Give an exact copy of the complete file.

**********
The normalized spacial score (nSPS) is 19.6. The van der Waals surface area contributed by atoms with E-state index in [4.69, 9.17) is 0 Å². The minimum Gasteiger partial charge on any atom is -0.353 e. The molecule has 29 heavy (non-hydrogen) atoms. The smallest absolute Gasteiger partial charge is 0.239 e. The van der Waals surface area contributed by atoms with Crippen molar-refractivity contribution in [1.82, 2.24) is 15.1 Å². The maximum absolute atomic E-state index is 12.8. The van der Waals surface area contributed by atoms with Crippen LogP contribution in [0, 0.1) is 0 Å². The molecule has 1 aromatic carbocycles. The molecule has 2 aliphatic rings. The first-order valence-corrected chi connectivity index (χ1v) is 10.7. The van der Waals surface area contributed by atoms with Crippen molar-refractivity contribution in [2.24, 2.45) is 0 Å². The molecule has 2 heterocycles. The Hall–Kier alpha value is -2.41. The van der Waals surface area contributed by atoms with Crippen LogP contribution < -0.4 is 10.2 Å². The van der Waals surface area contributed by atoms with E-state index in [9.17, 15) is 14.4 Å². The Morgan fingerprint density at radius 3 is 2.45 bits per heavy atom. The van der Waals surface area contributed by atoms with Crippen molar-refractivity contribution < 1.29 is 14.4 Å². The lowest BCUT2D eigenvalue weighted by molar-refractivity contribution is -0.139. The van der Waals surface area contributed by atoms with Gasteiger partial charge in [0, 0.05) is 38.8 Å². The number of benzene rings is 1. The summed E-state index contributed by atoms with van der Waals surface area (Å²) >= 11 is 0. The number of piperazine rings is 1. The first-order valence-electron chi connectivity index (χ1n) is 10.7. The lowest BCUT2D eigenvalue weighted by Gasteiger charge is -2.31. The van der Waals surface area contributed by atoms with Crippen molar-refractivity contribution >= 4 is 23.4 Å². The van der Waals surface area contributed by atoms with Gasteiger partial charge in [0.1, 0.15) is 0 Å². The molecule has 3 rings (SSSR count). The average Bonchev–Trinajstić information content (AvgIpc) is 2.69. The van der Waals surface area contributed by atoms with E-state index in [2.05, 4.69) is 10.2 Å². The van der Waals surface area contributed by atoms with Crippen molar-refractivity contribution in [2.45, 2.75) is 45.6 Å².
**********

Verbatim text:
The normalized spacial score (nSPS) is 19.6. The van der Waals surface area contributed by atoms with E-state index in [4.69, 9.17) is 0 Å². The minimum Gasteiger partial charge on any atom is -0.353 e. The molecule has 29 heavy (non-hydrogen) atoms. The smallest absolute Gasteiger partial charge is 0.239 e. The van der Waals surface area contributed by atoms with Crippen molar-refractivity contribution in [1.82, 2.24) is 15.1 Å². The maximum absolute atomic E-state index is 12.8. The van der Waals surface area contributed by atoms with Crippen LogP contribution in [0, 0.1) is 0 Å². The molecule has 1 aromatic carbocycles. The molecule has 2 aliphatic rings. The first-order valence-corrected chi connectivity index (χ1v) is 10.7. The van der Waals surface area contributed by atoms with Crippen molar-refractivity contribution in [2.24, 2.45) is 0 Å². The molecule has 2 heterocycles. The Hall–Kier alpha value is -2.41. The van der Waals surface area contributed by atoms with Crippen LogP contribution < -0.4 is 10.2 Å². The van der Waals surface area contributed by atoms with E-state index in [9.17, 15) is 14.4 Å². The Morgan fingerprint density at radius 3 is 2.45 bits per heavy atom. The van der Waals surface area contributed by atoms with Crippen molar-refractivity contribution < 1.29 is 14.4 Å². The lowest BCUT2D eigenvalue weighted by molar-refractivity contribution is -0.139. The van der Waals surface area contributed by atoms with Gasteiger partial charge in [0, 0.05) is 38.8 Å². The number of benzene rings is 1. The summed E-state index contributed by atoms with van der Waals surface area (Å²) >= 11 is 0. The number of piperazine rings is 1. The first-order valence-electron chi connectivity index (χ1n) is 10.7. The lowest BCUT2D eigenvalue weighted by Gasteiger charge is -2.31. The van der Waals surface area contributed by atoms with Crippen molar-refractivity contribution >= 4 is 23.4 Å². The van der Waals surface area contributed by atoms with Gasteiger partial charge in [0.1, 0.15) is 0 Å². The molecule has 3 rings (SSSR count). The average Bonchev–Trinajstić information content (AvgIpc) is 2.69. The van der Waals surface area contributed by atoms with E-state index in [2.05, 4.69) is 10.2 Å². The van der Waals surface area contributed by atoms with Crippen molar-refractivity contribution in [2.45, 2.75) is 45.6 Å².